Habitats at Home

Infusing your garden with native wildflowers is a wonderful way to bring birds and butterflies home. Quinta Mazatlan has compiled a list of favorites featured around the grounds of the urban sanctuary and created a beautiful poster.

The plants are beautiful and significantly help wildlife at a time when a small percentage of native plants remain in the wild. The Granjeno (pronounced the gran-hen-oh) is an example of a giving native plant from our region. The evergreen shrub will attract many birds to the sweet fruit in your garden. We have observed Green Jays, Mockingbirds, Cardinals, and Long-billed Thrashers eating the tiny orange berries. The berry-bearing plant appreciates the birds and other animals spreading their seeds.

The Valley enjoys a number of different habitats with more than 1,000 reported native species.  There are plants found here that occur nowhere else in the United States. There is plenty of sunshine, but low rainfall, and most native plants tend to have small leaves.

Quinta Mazatlan narrowed the choice of native plants down to 32 to help gardeners create tiny habitats at home from such a large palette. The beautiful 18” x 24” poster featuring these native plants was designed by Texas Artist Don Breeden and is available in the Nature Store at Quinta Mazatlan.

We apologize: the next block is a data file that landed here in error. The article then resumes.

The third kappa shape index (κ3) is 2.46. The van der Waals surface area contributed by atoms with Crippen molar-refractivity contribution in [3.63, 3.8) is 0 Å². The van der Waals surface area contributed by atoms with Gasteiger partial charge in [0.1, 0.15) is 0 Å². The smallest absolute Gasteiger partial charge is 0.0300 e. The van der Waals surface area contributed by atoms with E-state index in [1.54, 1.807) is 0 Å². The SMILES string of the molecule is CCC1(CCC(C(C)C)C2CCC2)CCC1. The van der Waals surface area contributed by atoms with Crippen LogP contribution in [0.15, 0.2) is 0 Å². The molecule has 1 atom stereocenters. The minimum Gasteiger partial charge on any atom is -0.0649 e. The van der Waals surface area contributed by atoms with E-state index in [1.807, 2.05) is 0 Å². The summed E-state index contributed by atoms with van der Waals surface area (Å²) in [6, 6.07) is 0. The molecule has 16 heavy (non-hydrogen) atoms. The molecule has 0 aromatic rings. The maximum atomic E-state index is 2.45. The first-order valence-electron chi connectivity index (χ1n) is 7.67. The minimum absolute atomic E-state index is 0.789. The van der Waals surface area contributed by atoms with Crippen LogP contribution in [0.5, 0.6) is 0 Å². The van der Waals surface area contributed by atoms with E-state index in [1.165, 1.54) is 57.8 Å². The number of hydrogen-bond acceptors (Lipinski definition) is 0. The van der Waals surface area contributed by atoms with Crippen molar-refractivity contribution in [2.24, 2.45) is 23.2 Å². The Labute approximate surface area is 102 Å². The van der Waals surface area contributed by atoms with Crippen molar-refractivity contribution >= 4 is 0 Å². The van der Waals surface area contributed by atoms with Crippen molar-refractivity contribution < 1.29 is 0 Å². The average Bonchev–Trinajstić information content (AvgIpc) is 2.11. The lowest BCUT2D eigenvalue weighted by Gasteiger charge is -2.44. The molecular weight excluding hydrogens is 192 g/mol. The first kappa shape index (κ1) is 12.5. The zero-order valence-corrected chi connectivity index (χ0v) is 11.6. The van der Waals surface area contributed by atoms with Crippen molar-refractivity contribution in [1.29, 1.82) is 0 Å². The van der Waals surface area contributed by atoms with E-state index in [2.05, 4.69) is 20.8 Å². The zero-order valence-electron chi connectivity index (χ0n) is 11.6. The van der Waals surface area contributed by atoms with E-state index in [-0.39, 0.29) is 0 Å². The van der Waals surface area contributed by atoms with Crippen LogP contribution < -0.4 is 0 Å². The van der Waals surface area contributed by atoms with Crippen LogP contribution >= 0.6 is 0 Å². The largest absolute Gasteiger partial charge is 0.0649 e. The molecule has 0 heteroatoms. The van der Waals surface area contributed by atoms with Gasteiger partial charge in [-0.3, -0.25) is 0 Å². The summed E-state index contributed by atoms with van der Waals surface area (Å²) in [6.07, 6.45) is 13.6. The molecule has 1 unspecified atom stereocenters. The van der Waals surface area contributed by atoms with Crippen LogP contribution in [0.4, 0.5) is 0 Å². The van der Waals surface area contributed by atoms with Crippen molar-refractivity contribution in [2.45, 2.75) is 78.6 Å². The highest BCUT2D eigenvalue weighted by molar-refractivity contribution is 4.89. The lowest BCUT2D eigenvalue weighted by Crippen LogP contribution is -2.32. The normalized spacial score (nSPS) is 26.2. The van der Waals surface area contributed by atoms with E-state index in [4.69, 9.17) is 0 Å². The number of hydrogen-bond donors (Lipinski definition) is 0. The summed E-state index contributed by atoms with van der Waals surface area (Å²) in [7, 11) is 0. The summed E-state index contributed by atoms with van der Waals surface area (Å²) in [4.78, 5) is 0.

“We each have the opportunity to provide homes for wildlife by replicating forests on a small scale in our own little spaces,” said Colleen Hook, manager of Quinta Mazatlan.

A must-have native plant for every garden is the popular Turk’s Cap. The red flowering plant provides nectar to support hummingbirds. You will welcome the buff-bellied hummingbirds to your yard, year-round Rio Grande Valley residents, in no time!

When creating your garden environment, include pieces of wood or stumps for shelter and décor. Make sure to add water for the wildlife. Even a simple shallow bowl or a water drip on a rock works wonders! Remember that native plants can coexist with what already exists in your garden. Create a sense of place at home for birds, butterflies, and all living creatures.

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Colleen Curran Hook
Quinta Mazatlán